Impact wideouts

If the Bears are indeed going to run the football with any measure of success, help has traditionally had to come from blocking by more than the offensive line and tight ends. It will come from a wide receiver group that coach Darryl Drake demands be blockers.

Two of the better ones were missing in New Orleans with Roy Williams inactive with a groin injury and Bennett down early with a chest injury that has him still out. Williams was back this week, bringing with him a veteran grasp of how best to get into the minds of defensive backs.

Corners dont want to tackle, Williams said. Thats the last thing a corner wants to do. So if you can run, it brings the safeties down which gives no help on the outside for corners. That puts them on an island and not many corners in this league can play by themselves on that island.

The thing safeties dont like is receivers coming down to block them. Thats the thing that makes them grumpy.
Anybody notice...

The only undefeated team in the NFC East is the Washington Redskins and that Rex Grossman is their quarterback.

John "Moon" Mullin is CSNChicago.com's Bears Insider and appears regularly on Bears Postgame Live and Chicago Tribune Live. Follow Moon on Twitter for up-to-the-minute Bears information.

Want to be in on Bears QB deliberations? 'Look at the film'

Want to be in on Bears QB deliberations? 'Look at the film'

Back in 1992 the Dallas Cowboys were in draft deliberations around the No. 17 spot of the first round, looking for upgrades on defense. A scout made a suggestion that they target Ohio State defensive end Alonzo Spellman, one of the most physically imposing (6-4, 280 pounds) players and best athletes in that draft.
 
Coach Jimmy Johnson responded, "Tell me about the production."
 
Came back the answer: Three years at OSU, nine total sacks.
 
"Oh, please!" Johnson scoffed, calling in cornerback Kevin Smith and leaving Spellman to the Bears at No. 22. Spellman had several respectable seasons but never more than 8.5 sacks in nine NFL seasons.
 
As investment advisers counsel, past performance is not necessarily a predictor of future results. But past performance can be, and an axiom in NFL personnel rooms is, look at the film.
 
CSNChicago.com is doing that as the NFL Scouting Combine approaches (Feb. 29) along with free agency and the start of the league year and its trading window. It becomes an increasingly relevant exercise to look at the intricacies behind some of the key players and positions the Bears will be addressing through the upcoming weeks. CSNChicago.com previously looked at the need to evaluate quarterbacks from the intangible standpoints first, then the measurables.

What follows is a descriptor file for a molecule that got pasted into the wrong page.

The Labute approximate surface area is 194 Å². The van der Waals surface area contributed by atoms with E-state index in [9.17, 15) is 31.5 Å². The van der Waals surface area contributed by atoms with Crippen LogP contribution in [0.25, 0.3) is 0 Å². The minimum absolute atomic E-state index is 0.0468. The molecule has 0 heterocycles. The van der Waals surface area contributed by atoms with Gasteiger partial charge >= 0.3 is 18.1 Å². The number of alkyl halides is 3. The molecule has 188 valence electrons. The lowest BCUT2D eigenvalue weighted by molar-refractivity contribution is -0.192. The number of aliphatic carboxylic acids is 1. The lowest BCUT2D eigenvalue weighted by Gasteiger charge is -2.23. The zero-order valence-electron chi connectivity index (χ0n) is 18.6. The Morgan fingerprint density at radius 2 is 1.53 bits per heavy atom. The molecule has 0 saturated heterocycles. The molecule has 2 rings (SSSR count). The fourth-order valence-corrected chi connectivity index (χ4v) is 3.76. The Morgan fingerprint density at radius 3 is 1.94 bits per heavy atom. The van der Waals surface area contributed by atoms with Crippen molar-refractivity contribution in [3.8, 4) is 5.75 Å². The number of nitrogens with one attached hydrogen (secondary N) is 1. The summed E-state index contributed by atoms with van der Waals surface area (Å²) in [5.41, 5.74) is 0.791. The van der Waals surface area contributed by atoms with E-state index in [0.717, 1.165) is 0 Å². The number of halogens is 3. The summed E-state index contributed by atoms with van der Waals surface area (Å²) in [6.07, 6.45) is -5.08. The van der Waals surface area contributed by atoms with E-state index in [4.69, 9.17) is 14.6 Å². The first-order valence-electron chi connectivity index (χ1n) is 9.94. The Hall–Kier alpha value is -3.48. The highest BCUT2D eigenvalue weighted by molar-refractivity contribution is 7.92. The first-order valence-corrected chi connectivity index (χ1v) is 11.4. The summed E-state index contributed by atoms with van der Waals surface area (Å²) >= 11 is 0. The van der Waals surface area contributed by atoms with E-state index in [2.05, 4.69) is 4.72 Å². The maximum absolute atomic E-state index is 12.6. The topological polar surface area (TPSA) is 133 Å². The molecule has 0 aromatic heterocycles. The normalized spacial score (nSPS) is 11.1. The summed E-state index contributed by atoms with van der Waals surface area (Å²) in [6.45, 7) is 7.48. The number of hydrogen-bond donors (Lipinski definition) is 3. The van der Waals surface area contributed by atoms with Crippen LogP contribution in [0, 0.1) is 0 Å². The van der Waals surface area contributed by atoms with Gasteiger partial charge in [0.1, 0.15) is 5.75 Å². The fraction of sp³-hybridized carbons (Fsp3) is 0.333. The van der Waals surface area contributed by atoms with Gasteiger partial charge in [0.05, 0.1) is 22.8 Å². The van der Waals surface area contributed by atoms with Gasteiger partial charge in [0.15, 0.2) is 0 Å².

Using Jay Cutler as an object lesson for how immense physical skills have questionable correlations to immense NFL performance, a look at one aspect of quarterback "film" warrants more attention than the measurables that command a disproportionate share of attention and scrutiny.
 
Ball security.
 
It has been Cutler's single biggest issue through his eight Bears seasons, was a reason why coaches once wanted to stay with Josh McCown instead of returning to Cutler following a Cutler injury absence, and why Brian Hoyer played his way into prominence in the discussion of 2017 Bears plans. Adam Gase went from offensive coordinator to hottest head-coach prospect in no small measure because he managed Cutler into better ball security.

[SHOP: Get your Bears gear right here]
 
But the point here is less Cutler – expected to be traded or released within the near future – than the level of ball security in the available options beyond Hoyer.
 
So, look at the film:
 
The widespread drooling over a possible trade with New England for Jimmy Garoppolo. The best thing in Garoppolo's favor is that he has been a Patriots backup to Tom Brady. Garoppolo, drawing distant comparisons to a Matt Flynn, Matt Cassel and other past experience-lite quarterback options, has thrown 94 NFL passes without an interception, which is impressive until matched against Hoyer's 200 last season without an interception, for comparison purposes.
 
But evaluating Garoppolo against the coming chief draft competition – DeShone Kizer, Mitch Trubisky, Deshaun Watson – suggests comparing apples to apples, meaning college ball security, since that's all the kids have to this point.
 
Garoppolo vaulted up draft boards (to New England's second round) on the strength of an Eastern Illinois senior season with 53 touchdown passes vs. nine interceptions, against chiefly FCS opposition. But in his first three seasons Garoppolo threw for 65 touchdowns and was intercepted 42 times.
 
Kizer? In his two Notre Dame seasons, 47 touchdowns, 19 interceptions.
 
Trubisky? 30 touchdowns last season, six interceptions. Including his two years as a North Carolina backup, 41 touchdowns, 10 interceptions.
 
Watson? 90 touchdowns, 32 interceptions in three Clemson seasons, the last two as Tigers starter.
 
Observations:
 
Garoppolo put in four college seasons, but has a little of the Trubisky/Flynn/Cassel, one-year-wonder feel. 
 
Kizer and Watson have more starting seasons, but the Watson intangible of getting his team to two national-championship games speaks to another level of "intangible."
 
GM Ryan Pace will incorporate heavy input from coach John Fox and coordinator Dowell Loggains. Coaches love ball security. Garoppolo? Watson? Trubisky? Kizer?
 
Look at the film.

BearsTalk Podcast: The risk and reward for Bears in trading for Jimmy Garoppolo

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USA TODAY

BearsTalk Podcast: The risk and reward for Bears in trading for Jimmy Garoppolo

In this edition of the BearsTalk podcast, CSN's Chris Boden, Sun-Times Bears beat writer Patrick Finley, and CSNChicago.com's Scott Krinch discuss the Bears' approach to the two-week window opening to franchise-tag Alshon Jeffery again, the risk/reward in trading for Jimmy Garoppolo or drafting a QB (and how high to draft one), Scott's 2.0 mock draft, plus the workers' compensation controversy the team found itself in last week and the club's decision to raise ticket prices.

Listen to the full episode at this link or in the embedded player below: